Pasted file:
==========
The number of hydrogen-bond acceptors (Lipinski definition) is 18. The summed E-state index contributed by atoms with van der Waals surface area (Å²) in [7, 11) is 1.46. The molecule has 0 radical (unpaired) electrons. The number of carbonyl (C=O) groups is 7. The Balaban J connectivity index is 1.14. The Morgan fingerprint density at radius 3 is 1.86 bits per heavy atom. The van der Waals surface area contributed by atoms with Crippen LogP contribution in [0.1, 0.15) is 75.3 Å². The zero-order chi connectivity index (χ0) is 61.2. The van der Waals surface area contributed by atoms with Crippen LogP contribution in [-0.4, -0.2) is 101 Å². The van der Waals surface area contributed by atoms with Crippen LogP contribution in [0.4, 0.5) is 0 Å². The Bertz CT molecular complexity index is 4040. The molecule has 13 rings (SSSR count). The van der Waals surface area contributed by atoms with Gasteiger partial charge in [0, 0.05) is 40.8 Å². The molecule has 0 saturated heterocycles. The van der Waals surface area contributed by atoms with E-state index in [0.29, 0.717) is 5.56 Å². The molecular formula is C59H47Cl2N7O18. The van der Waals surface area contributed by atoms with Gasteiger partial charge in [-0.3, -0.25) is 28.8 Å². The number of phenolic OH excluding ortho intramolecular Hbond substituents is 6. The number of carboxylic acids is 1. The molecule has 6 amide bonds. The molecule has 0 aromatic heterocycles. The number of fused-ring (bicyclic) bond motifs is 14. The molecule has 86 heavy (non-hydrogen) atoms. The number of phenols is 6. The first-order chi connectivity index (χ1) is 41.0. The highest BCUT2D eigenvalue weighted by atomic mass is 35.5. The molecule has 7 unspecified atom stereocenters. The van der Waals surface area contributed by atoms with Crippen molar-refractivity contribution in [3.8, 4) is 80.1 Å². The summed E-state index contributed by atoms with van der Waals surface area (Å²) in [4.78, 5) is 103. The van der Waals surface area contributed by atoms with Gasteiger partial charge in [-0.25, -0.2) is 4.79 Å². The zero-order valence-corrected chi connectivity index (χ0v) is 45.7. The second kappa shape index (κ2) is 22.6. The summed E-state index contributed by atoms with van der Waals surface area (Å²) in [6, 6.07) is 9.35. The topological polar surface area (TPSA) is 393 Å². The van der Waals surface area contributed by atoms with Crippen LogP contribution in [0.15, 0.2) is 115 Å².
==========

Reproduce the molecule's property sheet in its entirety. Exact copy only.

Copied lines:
The number of hydrogen-bond acceptors (Lipinski definition) is 18. The summed E-state index contributed by atoms with van der Waals surface area (Å²) in [7, 11) is 1.46. The molecule has 0 radical (unpaired) electrons. The number of carbonyl (C=O) groups is 7. The Balaban J connectivity index is 1.14. The Morgan fingerprint density at radius 3 is 1.86 bits per heavy atom. The van der Waals surface area contributed by atoms with Crippen LogP contribution in [0.1, 0.15) is 75.3 Å². The zero-order chi connectivity index (χ0) is 61.2. The van der Waals surface area contributed by atoms with Crippen LogP contribution in [-0.4, -0.2) is 101 Å². The van der Waals surface area contributed by atoms with Crippen LogP contribution in [0.4, 0.5) is 0 Å². The Bertz CT molecular complexity index is 4040. The molecule has 13 rings (SSSR count). The van der Waals surface area contributed by atoms with Gasteiger partial charge in [0, 0.05) is 40.8 Å². The molecule has 0 saturated heterocycles. The van der Waals surface area contributed by atoms with E-state index in [0.29, 0.717) is 5.56 Å². The molecular formula is C59H47Cl2N7O18. The van der Waals surface area contributed by atoms with Gasteiger partial charge in [-0.3, -0.25) is 28.8 Å². The number of phenolic OH excluding ortho intramolecular Hbond substituents is 6. The number of carboxylic acids is 1. The molecule has 6 amide bonds. The molecule has 0 aromatic heterocycles. The number of fused-ring (bicyclic) bond motifs is 14. The molecule has 86 heavy (non-hydrogen) atoms. The number of phenols is 6. The first-order chi connectivity index (χ1) is 41.0. The highest BCUT2D eigenvalue weighted by atomic mass is 35.5. The molecule has 7 unspecified atom stereocenters. The van der Waals surface area contributed by atoms with Crippen molar-refractivity contribution in [3.8, 4) is 80.1 Å². The summed E-state index contributed by atoms with van der Waals surface area (Å²) in [4.78, 5) is 103. The van der Waals surface area contributed by atoms with Gasteiger partial charge in [-0.25, -0.2) is 4.79 Å². The zero-order valence-corrected chi connectivity index (χ0v) is 45.7. The second kappa shape index (κ2) is 22.6. The summed E-state index contributed by atoms with van der Waals surface area (Å²) in [6, 6.07) is 9.35. The topological polar surface area (TPSA) is 393 Å². The van der Waals surface area contributed by atoms with Crippen LogP contribution in [0.15, 0.2) is 115 Å².